Grieving dad calls for people to share their feelings

Alfie Leggett who is still battling with his grief after losing his son Jack. With partner and Jack's mum Susan Clarkson
Alfie Leggett who is still battling with his grief after losing his son Jack. With partner and Jack's mum Susan Clarkson

“They said it would get easier in time and I didn’t believe them – but it’s true.”

Those are the words of Alfie Leggett, who now believes people should seek help if they are struggling to come to terns with bereavement.

The 47-year-old still battles every day with the heartache of losing his youngest son Jack to a brain tumour.

The schoolboy was only nine when his tiny body gave up fighting days before Christmas of 2013 – two months after he was diagnosed.

While Alfie thought he was coping well with the death of his son – three years on he finally realised he wasn’t.

At one point he admitted he had all but given up on life, finding Christmas particularly hard.

But while the festive period still remains a tough time for the dad – after reaching out for help and support, he has now found hope and a reason to carry on.

“Looking back now, I was just hiding what I was truly feeling, as I didn’t want to feel like a burden on people.

“I’d paint a smile on my face and forced myself to be happy, but inside I was dying.

“There were people around me who understood but I think I just didn’t want to admit I wasn’t coping. But all that did was make me feel worse.

“I could feel myself sinking lower and lower, I was becoming irritable, angry with life and paranoid. I kept going over it in my head. Why Jack? Why not me?.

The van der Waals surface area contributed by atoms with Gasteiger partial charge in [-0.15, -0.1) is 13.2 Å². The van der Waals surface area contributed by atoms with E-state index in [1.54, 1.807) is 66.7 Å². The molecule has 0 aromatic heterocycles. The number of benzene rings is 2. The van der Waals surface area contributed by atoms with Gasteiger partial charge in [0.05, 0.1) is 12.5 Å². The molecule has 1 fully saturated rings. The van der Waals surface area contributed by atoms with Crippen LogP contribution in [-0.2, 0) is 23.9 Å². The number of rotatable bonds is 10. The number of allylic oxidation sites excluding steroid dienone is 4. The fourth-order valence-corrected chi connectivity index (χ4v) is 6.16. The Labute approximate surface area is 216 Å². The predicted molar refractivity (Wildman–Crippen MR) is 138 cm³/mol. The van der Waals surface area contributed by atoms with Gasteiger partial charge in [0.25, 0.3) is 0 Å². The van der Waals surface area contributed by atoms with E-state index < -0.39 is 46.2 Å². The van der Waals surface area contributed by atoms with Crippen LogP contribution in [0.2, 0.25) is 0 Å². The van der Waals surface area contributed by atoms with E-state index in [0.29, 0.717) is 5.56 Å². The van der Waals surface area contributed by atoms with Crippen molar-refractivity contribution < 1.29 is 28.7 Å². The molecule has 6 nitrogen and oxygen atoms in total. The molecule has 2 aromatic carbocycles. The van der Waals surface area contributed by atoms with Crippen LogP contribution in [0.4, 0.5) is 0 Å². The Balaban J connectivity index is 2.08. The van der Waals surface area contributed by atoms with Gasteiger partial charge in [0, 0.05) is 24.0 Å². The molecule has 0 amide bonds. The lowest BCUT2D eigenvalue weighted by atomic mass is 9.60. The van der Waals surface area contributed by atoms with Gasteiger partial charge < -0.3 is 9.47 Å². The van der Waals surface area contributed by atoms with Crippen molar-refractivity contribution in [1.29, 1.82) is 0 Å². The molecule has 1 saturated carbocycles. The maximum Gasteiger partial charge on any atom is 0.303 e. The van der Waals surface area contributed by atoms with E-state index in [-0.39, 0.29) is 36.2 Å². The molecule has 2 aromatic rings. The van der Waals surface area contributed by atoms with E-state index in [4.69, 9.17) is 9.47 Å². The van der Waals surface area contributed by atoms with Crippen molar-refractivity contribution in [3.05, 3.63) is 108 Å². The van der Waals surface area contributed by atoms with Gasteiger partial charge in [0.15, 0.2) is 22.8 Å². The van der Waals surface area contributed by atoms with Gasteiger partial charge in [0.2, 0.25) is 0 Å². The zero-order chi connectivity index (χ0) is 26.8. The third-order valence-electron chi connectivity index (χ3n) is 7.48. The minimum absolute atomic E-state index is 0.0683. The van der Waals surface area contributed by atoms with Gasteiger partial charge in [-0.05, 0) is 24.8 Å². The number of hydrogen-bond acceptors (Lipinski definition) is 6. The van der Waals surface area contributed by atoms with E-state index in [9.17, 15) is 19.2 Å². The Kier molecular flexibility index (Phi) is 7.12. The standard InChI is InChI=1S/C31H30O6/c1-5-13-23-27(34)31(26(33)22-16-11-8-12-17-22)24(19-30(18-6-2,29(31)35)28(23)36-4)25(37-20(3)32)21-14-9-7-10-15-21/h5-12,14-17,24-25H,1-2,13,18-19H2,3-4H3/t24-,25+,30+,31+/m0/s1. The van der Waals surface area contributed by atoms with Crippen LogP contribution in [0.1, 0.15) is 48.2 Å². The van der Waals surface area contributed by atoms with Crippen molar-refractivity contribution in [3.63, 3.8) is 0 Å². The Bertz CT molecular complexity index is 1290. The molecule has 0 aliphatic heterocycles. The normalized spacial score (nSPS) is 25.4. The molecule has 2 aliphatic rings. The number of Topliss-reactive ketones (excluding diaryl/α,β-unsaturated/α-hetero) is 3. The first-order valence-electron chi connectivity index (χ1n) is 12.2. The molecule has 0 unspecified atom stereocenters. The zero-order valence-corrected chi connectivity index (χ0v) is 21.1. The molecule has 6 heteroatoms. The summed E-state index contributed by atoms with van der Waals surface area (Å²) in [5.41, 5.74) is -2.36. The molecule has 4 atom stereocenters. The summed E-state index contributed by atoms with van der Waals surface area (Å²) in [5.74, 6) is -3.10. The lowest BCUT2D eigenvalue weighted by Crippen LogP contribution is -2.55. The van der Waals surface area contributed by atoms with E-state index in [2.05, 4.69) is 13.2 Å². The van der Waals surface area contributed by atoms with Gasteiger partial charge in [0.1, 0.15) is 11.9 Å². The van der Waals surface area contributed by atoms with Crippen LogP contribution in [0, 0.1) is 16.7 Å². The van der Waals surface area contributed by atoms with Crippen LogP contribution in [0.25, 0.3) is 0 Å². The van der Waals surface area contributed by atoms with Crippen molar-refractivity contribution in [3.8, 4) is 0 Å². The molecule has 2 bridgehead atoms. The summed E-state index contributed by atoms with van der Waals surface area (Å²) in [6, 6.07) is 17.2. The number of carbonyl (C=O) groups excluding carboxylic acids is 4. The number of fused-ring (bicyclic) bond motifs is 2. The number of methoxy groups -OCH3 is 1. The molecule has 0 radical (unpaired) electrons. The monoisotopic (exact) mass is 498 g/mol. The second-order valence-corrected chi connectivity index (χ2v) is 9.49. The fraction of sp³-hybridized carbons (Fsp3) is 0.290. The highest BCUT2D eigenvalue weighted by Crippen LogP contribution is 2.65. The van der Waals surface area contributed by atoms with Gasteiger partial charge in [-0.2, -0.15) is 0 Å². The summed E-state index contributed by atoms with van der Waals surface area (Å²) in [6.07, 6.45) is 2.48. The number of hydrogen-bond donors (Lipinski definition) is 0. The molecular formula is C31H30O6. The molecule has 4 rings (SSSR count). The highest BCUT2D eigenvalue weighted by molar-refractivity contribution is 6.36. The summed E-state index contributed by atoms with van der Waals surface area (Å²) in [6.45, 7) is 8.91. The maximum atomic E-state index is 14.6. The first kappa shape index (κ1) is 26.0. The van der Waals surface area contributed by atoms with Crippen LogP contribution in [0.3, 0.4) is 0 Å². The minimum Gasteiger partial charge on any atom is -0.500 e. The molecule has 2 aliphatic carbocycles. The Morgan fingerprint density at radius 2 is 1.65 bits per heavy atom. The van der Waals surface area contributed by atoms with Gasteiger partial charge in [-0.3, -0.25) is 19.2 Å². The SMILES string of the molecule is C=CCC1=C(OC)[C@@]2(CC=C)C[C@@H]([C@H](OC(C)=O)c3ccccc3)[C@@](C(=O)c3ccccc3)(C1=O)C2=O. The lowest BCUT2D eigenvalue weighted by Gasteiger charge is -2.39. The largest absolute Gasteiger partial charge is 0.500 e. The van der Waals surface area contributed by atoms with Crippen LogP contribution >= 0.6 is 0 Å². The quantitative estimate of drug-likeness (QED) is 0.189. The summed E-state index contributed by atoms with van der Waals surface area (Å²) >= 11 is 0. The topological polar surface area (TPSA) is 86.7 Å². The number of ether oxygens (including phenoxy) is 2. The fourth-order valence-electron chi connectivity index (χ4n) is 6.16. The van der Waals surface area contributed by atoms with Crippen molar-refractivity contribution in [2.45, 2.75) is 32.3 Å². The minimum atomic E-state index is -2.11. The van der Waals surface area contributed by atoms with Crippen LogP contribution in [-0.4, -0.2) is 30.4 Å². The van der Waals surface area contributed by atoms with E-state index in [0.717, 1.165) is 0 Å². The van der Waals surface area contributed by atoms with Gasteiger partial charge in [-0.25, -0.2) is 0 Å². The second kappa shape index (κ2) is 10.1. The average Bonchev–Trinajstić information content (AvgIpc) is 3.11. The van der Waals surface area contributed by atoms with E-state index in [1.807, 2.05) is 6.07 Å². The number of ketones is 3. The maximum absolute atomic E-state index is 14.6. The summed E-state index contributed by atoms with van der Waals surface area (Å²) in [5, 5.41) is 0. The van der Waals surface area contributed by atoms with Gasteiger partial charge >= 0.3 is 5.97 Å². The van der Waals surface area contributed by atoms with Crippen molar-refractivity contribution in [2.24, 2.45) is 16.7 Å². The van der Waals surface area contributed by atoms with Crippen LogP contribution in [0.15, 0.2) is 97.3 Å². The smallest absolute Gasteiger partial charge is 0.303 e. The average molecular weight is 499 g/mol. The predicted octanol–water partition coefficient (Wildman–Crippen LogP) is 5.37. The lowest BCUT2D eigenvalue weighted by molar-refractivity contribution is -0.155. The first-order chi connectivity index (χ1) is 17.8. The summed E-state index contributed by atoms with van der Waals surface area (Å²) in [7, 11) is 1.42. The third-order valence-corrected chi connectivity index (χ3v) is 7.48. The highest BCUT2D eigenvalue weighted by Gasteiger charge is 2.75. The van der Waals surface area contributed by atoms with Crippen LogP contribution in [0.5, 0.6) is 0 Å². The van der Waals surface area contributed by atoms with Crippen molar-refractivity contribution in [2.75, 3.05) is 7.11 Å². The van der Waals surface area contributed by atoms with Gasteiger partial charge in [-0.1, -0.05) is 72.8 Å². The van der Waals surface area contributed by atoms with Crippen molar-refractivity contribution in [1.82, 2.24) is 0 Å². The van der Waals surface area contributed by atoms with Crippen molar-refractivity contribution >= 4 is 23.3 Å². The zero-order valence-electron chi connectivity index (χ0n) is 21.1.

“As time went on, people were moving on with their lives and I started to find it harder to say how I was feeling because people would just think I should have moved on by then. It all came to a head earlier this year. I just thought I can’t do this, I can’t carry on.

“It was hard admitting I needed help because I didn’t want to feel like a failure. But I was lucky, I had friends who could see what was happening - even though I couldn’t - and stood by me. And eventually I started to talk more.

“If they hadn’t have taken the time to really listen and to let me know that it was okay to be feeling the way I did, and it was okay to ask for help - I know I wouldn’t be here now.

“I know, some people aren’t as lucky as me, but there are so many helplines out there people can turn to - no one is ever really on their own.

“I am still up and down and I know the pain of losing Jack will never go away, but I am starting to learn to accept it and learn to live with it.

“Whenever I’m feeling low I think about my son and I know he wouldn’t want me to give up and that’s what helps to keep me going.

“That and I now know, that when I am struggling that it is okay to ask for help.

“I would encourage anyone who is struggling to ask for help - don’t suffer like I did as there are people who genuinely care.”

Our series of articles in the run-up to Christmas, supported by Hartlepool and East Durham Mind, aims to encourage people to reach out to others and let those struggling know help and support is available.

Today, people are being asked to think about friends or neighbours who might be lonely especially if they have lost a loved one. Let them know you are thinking about them or better still ask them to join you if you are having a Christmas get together.

*Bereavement charity Cruse Bereavement Care provides a freephone national helpline over the Christmas period from December 19 up to New Year’s Day for anyone needing extra support over the festive period.

The helpline can be contacted by calling 0808 808 1677.